Stay on Message: A Good Campaign Message Helps Campaign and Advocacy Goals.
Is Your campaign message ready for 2022? You may be wondering how to stay on message in the new year in order to meet your goals. The new year will bring with it plenty of forums, debates, and other public speaking events that will serve as opportunities to share your campaign message with diverse audiences. Maintaining a strong, consistent message will prove crucial as we inch closer to primaries and Election Day. Read on for some ways to help yourself stay on message, whether in politics, advocacy, or otherwise.
1. Know your time from the start.
When sharing your message, the goal is to share it all. Being cut off mid-sentence or mid-thought can throw you and doesn’t serve to convey the most important points to your audience. To reduce this risk, prepare your message at various lengths. Mingling at a fundraiser with the busiest person there? A 30 second “elevator pitch” style delivery works perfectly. Speaking with a voter who has plenty to share themselves? They are much more likely to have 2 or 3 minutes to hear your message. If you find yourself struggling to whittle down your message to just 30 seconds, pause and evaluate. Are you unknowingly including issues as part of your campaign message? Are you unsure of the difference? To make this distinction, take a look at this helpful blog post which highlights the differences between the two. Once you have that settled, start by listing your essential talking points and then add a brief intro and conclusion sentence. Practice that until you get it down to about 30 seconds. From there, add a brief sentence to each talking point that elaborates on your message. Aim to get this to about a minute and a half or two minutes, which is often the limit for personal intros or closing statements at speaking events and is also brief enough for many interactions with voters. If you are unsure how much time you will have, ask the organizer or moderator. Feeling prepared not only helps you organize messaging but can also boost your confidence.
2. The art of the pivot.
Pivoting is a communications tactic that serves to move from a particular question back to your core theme and message. Like many things, the more you practice pivoting, the better you will be at it. Think of it like answering the question you wish you were asked versus the question you were asked. You will successfully stay on message if you can tie virtually any question back to one of your core principles, campaign issues, or priorities. This is also helpful for questions you may not have specific answers to in the moment. Instead of a lackluster “I don’t know,” ensure you will find out, follow up, and then link the question thematically to another pillar of your campaign that you can speak confidently about. To be prepared to redirect questions about opponents, it is useful to create a Tully message box to help organize thoughts. Read more about the Tully message box here.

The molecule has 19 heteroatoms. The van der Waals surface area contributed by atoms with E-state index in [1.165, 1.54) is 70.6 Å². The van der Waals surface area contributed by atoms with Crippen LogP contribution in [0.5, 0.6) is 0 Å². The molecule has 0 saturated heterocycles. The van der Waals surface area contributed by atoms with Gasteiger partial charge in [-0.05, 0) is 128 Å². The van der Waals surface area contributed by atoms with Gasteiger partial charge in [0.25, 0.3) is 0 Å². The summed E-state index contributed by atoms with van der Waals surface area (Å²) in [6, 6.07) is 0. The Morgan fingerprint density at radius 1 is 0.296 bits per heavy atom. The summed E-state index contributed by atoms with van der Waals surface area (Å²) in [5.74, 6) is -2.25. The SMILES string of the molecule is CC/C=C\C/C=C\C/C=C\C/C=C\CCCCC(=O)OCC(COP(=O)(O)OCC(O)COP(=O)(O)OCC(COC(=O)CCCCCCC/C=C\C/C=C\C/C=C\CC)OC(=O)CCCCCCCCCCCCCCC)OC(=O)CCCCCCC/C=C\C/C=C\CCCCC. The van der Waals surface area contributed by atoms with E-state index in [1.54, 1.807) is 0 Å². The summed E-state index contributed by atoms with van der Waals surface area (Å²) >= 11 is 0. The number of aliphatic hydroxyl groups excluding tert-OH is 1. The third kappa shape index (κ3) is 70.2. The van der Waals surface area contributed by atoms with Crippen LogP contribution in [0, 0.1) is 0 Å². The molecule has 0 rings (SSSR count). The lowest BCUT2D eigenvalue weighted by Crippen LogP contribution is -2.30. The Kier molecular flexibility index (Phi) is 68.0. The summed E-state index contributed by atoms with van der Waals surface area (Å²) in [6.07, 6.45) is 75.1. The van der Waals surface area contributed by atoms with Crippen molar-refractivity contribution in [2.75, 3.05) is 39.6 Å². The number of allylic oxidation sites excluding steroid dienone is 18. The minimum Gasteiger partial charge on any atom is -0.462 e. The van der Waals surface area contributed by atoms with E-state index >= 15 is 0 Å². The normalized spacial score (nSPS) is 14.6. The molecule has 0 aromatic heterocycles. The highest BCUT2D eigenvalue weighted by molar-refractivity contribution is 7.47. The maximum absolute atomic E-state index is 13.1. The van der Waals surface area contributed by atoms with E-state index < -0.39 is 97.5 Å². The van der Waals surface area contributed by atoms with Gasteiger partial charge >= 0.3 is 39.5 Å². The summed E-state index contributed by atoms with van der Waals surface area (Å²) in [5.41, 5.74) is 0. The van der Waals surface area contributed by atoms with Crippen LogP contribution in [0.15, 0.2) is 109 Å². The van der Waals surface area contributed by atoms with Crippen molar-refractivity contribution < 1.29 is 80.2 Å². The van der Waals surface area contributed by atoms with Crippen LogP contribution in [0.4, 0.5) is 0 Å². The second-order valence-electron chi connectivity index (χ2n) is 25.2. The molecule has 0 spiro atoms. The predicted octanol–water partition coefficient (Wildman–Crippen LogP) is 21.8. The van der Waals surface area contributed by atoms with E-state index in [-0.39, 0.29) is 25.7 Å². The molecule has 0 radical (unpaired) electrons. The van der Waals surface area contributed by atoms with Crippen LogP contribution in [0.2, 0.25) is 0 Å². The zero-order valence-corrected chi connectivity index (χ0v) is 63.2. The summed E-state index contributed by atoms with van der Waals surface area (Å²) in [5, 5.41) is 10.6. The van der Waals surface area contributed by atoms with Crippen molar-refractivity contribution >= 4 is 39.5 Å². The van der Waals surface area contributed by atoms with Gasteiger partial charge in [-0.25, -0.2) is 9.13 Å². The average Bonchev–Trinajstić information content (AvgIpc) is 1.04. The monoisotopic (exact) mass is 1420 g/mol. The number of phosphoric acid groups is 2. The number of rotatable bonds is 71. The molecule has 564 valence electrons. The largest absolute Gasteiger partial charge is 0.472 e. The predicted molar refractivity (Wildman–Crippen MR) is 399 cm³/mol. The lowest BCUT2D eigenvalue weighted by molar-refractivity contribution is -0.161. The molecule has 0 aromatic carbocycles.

3. Repeat the message, not the question.
Repetition helps audiences remember your message. Be intentional about what you repeat. The impulse to repeat the question you were asked is natural, but it costs you the ability to frame the question on your own terms and precious time that could have been spent repeating your message instead. Have an arsenal of examples ready so you can reframe questions, stay on message, and illustrate key points of your platform.
4. Don’t overdo it.
The way in which you say something matters just as much as what you say. Although you want to stay on message, remember to avoid coming across as one-track minded. Avoid being so focused on getting talking points across that others interpret you as overly intense, uptight, or that you’ve ignored what they have to say. Remember: conversational interactions, banter, pleasantries, and staying on message are not mutually exclusive.
5. Watch your body language & tone.
Since you will be repeating your campaign themes over the course of weeks and months, it is only natural that they become second nature. After all, lots of repetition and practice is needed to help you stay on message. It may prove difficult to maintain the same level of enthusiasm for your talking points as your campaign progresses. Keep in mind that an upbeat tone and positive body language will help convey your enthusiasm to any audience and eliminate the risk of coming across bored, negative, or run of the mill. Don’t be afraid to record yourself delivering your campaign message at each length (30 seconds, 2 minutes, etc.) so that you can look back and see how you come across to others. You may notice gestures or speaking patterns you were unaware of—adjust accordingly. Check out this article for more insight on the importance of body language.
6. Know your audience.
Different messages and different approaches work for different audiences. Your overall message should stay consistent throughout your campaign, but you can and should customize your message and delivery depending on who you’re talking to. Whenever possible, learn who your audience will be ahead of the speaking engagement. Plan your talking points around specific examples that are contextually relevant and support the elements of your broader campaign message.
7. Be authentic.
Don’t try to be something you're not. Voters like people who are true to who they are, and your authenticity is an extension of your message. The more you craft your message in a way that authentically represents you, the more personable and memorable you will be to your audience.
These best practices are not the end all be all of staying on message. They serve as a starting point and will help maximize opportunities to share your ideas and gain the support needed for a victorious outcome. So, what are you waiting for? Time to get practicing!
Have more questions about keeping your campaign on message? Contact us—we look forward to hearing from you!